New York — Imagine it’s 1964. President Lyndon Johnson just signed the landmark Civil Rights Act. Dr. Martin Luther King, Jr. celebrates by ordering his supporters to launch missiles from black neighborhoods into white communities. Picture the rockets’ red glare as they rise from Watts and land in Beverly Hills. Up they soar in Harlem, and down they rain on the Upper West Side.
Such mayhem would have triggered a white crackdown on black areas. The squandered opportunity for greater racial equality and economic prosperity would have hobbled black progress, probably for decades. Barack Obama’s presidential victory might have been a non-starter had Dr. King taken this low road. Thank God Almighty, he did not.
While imperfect, this analogy approximates today’s conflict between Palestinians and Israelis in the Gaza Strip. Israel’s current military retaliation would have been unnecessary had Gaza’s leaders capitalized on the excellent hand they were dealt.
Israelis withdrew from Gaza in August 2005. Israeli soldiers literally dragged devout Jews kicking and screaming from land they believed the Torah granted them. Authorities evacuated 21 Jewish settlements, dismantled 38 synagogues, and even excavated 47 deceased Jews from Gaza’s Gush Katif cemetery. Unwanted dead or alive, the Israelis vanished from Gaza without a trace. The 8,150 Jews who lived there linger only in the memories of their Palestinian ex-neighbors.
Gaza’s leaders had the opportunity of a millennium. "Free at last, free at last," a Palestinian Dr. King could have said. "Now, watch us flourish." A Gazan MLK could have asked J.P. Morgan Chase to help construct the Middle East’s most modern financial system. He could have called Johns Hopkins and the Mayo Clinic to help build world-class hospitals. Teams from Georgetown, NYU, and Stanford could have helped establish universities whose graduates could outthink anyone from Cairo to Kabul. Estonian experts could have jetted in to explain how free trade and a flat tax can enrich small nations with powerful next-door neighbors. The world would have come running to help elevate this benighted, Denver-sized territory into an oasis from which the mirage of Middle East peace could blossom into reality — if Gazans only asked.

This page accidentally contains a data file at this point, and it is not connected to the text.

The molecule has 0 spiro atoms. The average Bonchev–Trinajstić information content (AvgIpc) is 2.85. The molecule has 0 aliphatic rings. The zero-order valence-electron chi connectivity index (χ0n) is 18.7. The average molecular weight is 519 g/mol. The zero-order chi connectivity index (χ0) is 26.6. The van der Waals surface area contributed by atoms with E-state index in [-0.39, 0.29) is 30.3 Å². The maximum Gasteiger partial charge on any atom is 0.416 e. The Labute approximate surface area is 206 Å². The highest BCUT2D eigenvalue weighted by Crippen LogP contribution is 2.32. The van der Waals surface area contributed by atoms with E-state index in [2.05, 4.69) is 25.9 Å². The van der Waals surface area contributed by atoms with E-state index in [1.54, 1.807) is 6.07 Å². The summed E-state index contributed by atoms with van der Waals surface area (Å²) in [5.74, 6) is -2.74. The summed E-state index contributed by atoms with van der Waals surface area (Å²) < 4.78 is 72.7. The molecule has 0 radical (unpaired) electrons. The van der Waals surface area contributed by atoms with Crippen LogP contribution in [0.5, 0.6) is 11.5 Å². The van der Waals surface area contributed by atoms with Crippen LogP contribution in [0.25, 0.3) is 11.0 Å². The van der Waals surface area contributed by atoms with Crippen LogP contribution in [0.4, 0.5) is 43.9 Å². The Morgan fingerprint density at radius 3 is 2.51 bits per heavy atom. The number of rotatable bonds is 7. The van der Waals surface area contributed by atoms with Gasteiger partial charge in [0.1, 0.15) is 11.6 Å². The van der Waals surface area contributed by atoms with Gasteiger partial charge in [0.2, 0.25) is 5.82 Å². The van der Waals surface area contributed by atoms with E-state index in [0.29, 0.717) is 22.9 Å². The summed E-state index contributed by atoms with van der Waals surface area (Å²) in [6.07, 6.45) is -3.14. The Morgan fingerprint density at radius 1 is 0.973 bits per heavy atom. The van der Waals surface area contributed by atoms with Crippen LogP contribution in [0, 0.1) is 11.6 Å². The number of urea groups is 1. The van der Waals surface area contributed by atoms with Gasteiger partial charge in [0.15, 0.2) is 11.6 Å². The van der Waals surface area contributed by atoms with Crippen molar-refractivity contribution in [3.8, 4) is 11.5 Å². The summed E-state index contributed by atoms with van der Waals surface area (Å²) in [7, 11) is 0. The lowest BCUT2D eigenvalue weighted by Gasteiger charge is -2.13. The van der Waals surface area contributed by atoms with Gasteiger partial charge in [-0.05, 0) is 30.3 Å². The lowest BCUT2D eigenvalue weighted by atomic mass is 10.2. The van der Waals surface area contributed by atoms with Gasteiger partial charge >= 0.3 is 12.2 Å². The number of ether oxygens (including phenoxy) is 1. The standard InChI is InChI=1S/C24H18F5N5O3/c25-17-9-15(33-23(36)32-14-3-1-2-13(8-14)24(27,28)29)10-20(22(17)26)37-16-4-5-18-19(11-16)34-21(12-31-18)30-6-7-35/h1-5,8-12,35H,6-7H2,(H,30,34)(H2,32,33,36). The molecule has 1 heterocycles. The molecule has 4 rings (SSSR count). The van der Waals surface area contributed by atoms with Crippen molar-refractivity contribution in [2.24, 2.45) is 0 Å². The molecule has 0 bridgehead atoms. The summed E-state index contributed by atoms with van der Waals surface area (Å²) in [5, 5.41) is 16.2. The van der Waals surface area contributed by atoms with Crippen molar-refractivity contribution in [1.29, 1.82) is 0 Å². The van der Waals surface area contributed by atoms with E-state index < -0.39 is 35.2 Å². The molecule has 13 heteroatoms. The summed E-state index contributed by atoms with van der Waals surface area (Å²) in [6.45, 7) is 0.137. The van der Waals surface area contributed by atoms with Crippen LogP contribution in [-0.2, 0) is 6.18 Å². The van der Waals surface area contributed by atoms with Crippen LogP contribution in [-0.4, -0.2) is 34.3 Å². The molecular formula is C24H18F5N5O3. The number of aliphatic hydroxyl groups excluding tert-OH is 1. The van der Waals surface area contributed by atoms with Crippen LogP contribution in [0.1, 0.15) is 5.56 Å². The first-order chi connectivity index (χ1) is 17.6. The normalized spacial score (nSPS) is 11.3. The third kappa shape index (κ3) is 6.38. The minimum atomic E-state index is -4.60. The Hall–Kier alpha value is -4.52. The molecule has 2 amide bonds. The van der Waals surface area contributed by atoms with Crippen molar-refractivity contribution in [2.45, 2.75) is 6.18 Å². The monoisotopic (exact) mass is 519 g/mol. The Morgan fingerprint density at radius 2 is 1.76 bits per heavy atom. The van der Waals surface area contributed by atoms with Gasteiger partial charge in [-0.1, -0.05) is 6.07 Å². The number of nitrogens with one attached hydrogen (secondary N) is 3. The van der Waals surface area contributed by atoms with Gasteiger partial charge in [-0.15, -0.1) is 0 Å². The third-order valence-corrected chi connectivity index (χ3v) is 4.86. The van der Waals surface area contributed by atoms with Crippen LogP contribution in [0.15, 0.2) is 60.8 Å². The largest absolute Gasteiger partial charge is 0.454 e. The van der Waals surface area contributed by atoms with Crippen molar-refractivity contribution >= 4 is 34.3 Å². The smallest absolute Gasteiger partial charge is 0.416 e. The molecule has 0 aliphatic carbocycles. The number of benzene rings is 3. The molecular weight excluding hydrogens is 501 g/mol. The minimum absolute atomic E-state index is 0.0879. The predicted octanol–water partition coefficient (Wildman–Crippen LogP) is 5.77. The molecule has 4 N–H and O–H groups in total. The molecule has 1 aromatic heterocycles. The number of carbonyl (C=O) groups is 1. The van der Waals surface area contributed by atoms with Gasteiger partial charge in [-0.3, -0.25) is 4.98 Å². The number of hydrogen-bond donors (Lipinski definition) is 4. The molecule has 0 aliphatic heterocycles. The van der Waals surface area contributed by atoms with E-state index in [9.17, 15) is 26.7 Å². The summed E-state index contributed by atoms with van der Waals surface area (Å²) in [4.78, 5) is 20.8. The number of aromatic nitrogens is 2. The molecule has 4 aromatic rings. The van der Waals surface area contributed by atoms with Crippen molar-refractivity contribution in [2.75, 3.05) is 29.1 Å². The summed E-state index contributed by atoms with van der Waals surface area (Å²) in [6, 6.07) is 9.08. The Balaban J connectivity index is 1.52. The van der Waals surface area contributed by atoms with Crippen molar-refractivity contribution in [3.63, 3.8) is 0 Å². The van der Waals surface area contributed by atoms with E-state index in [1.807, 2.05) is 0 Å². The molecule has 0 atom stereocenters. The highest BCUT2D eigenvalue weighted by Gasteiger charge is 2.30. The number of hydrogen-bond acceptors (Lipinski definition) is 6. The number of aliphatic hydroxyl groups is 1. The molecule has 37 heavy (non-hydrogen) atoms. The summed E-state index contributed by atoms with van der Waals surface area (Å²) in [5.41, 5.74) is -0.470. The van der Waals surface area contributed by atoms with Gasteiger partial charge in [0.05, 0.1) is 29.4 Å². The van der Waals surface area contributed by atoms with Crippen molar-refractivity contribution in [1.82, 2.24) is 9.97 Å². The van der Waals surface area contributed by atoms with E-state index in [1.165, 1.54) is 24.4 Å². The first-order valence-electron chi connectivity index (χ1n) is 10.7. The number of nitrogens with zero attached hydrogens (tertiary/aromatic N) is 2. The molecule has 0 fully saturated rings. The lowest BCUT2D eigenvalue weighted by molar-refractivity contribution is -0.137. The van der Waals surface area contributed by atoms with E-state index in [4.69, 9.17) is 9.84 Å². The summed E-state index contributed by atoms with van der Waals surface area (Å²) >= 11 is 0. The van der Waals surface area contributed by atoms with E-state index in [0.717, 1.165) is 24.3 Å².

Top Gazans had a different development strategy: Fling rockets at Israel.
Between Israel’s disengagement from Gaza through last November 30, Palestinian forces fired 3,123 rockets into southern Israel, the Ministry of Foreign Affairs calculates. Since Hamas seized control in June 2007, Gazans have shot 1,685 rockets into Israel — 1,212 of them between January 1 and November 30, 2008. Hamas fired 177 missiles at Israel, even during a June 19 — December 19, 2008 “state of calm.” Indeed, rockets are Gaza’s chief export.
Gazans also fired 2,299 mortar shells into Israel since 2005. Israelis traded land for peace. Instead, they got land for pieces of shrapnel. Since Israel withdrew, Gaza’s rockets and mortars have pummeled southern Israel, killing 17, wounding 851, and terrorizing some 700,000 others.
Israel has had it with these explosions and casualties. It is defending itself appropriately, despite complaints that Israel’s response is not proportional. If proportionality is key, may Israel shoot 5,422 missiles and mortars indiscriminately into Gaza’s residential neighborhoods?
Israel’s critics hush up when Hamas uses Gazans as human shields. Hamas’s TV broadcasts ask civilian men, women, and children to protect suspected terror sites from expected Israeli strikes.
“This is why they have formed human shields of the women, the children, the elderly, and the mujahideen, in order to challenge the Zionist bombing machine,” Hamas parliamentarian Fathi Hammad said on Al-Aqsa TV last February 29. “It is as if they were saying to the Zionist enemy: ‘We desire death like you desire life.’”
Israel’s self-defense will be tough on rank-and-file Palestinians. Some of them will get stuck in the cross fire as Israel disarms Hamas. This is sad, but inevitable. As Gazans curse Israel’s jets, they should remind themselves that they had a perfect chance to make the world proud, and they blew it.
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